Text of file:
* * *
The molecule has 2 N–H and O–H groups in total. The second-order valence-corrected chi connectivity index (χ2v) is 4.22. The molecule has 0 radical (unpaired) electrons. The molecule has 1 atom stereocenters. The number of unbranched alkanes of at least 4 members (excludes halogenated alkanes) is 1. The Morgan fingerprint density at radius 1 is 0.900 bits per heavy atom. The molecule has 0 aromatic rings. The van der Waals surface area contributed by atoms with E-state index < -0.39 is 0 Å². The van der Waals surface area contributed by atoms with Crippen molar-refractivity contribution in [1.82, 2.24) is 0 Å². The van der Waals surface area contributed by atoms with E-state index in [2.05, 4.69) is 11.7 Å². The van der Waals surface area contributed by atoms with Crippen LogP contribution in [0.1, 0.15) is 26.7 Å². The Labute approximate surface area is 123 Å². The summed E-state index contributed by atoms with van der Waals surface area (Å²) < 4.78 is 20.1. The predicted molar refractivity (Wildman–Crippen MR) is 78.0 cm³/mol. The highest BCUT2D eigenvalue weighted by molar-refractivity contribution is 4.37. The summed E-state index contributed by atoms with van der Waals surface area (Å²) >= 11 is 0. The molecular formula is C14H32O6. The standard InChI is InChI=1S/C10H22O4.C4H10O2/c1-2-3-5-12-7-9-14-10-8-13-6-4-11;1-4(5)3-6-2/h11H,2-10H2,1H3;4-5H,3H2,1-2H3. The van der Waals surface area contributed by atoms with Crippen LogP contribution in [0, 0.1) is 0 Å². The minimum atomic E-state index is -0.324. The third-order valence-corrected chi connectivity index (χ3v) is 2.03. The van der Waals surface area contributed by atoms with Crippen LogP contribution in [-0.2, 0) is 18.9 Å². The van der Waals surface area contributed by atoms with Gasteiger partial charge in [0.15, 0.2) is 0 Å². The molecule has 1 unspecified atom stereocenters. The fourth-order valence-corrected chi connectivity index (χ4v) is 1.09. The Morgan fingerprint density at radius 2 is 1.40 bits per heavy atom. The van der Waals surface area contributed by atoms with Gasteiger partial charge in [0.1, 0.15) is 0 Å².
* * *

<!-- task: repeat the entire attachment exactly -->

The molecule has 2 N–H and O–H groups in total. The second-order valence-corrected chi connectivity index (χ2v) is 4.22. The molecule has 0 radical (unpaired) electrons. The molecule has 1 atom stereocenters. The number of unbranched alkanes of at least 4 members (excludes halogenated alkanes) is 1. The Morgan fingerprint density at radius 1 is 0.900 bits per heavy atom. The molecule has 0 aromatic rings. The van der Waals surface area contributed by atoms with E-state index < -0.39 is 0 Å². The van der Waals surface area contributed by atoms with Crippen molar-refractivity contribution in [1.82, 2.24) is 0 Å². The van der Waals surface area contributed by atoms with E-state index in [2.05, 4.69) is 11.7 Å². The van der Waals surface area contributed by atoms with Crippen LogP contribution in [0.1, 0.15) is 26.7 Å². The Labute approximate surface area is 123 Å². The summed E-state index contributed by atoms with van der Waals surface area (Å²) < 4.78 is 20.1. The predicted molar refractivity (Wildman–Crippen MR) is 78.0 cm³/mol. The highest BCUT2D eigenvalue weighted by molar-refractivity contribution is 4.37. The summed E-state index contributed by atoms with van der Waals surface area (Å²) >= 11 is 0. The molecular formula is C14H32O6. The standard InChI is InChI=1S/C10H22O4.C4H10O2/c1-2-3-5-12-7-9-14-10-8-13-6-4-11;1-4(5)3-6-2/h11H,2-10H2,1H3;4-5H,3H2,1-2H3. The van der Waals surface area contributed by atoms with Crippen LogP contribution in [0, 0.1) is 0 Å². The minimum atomic E-state index is -0.324. The third-order valence-corrected chi connectivity index (χ3v) is 2.03. The van der Waals surface area contributed by atoms with Crippen LogP contribution in [-0.2, 0) is 18.9 Å². The van der Waals surface area contributed by atoms with Gasteiger partial charge in [0.15, 0.2) is 0 Å². The molecule has 1 unspecified atom stereocenters. The fourth-order valence-corrected chi connectivity index (χ4v) is 1.09. The Morgan fingerprint density at radius 2 is 1.40 bits per heavy atom. The van der Waals surface area contributed by atoms with Gasteiger partial charge in [0.1, 0.15) is 0 Å².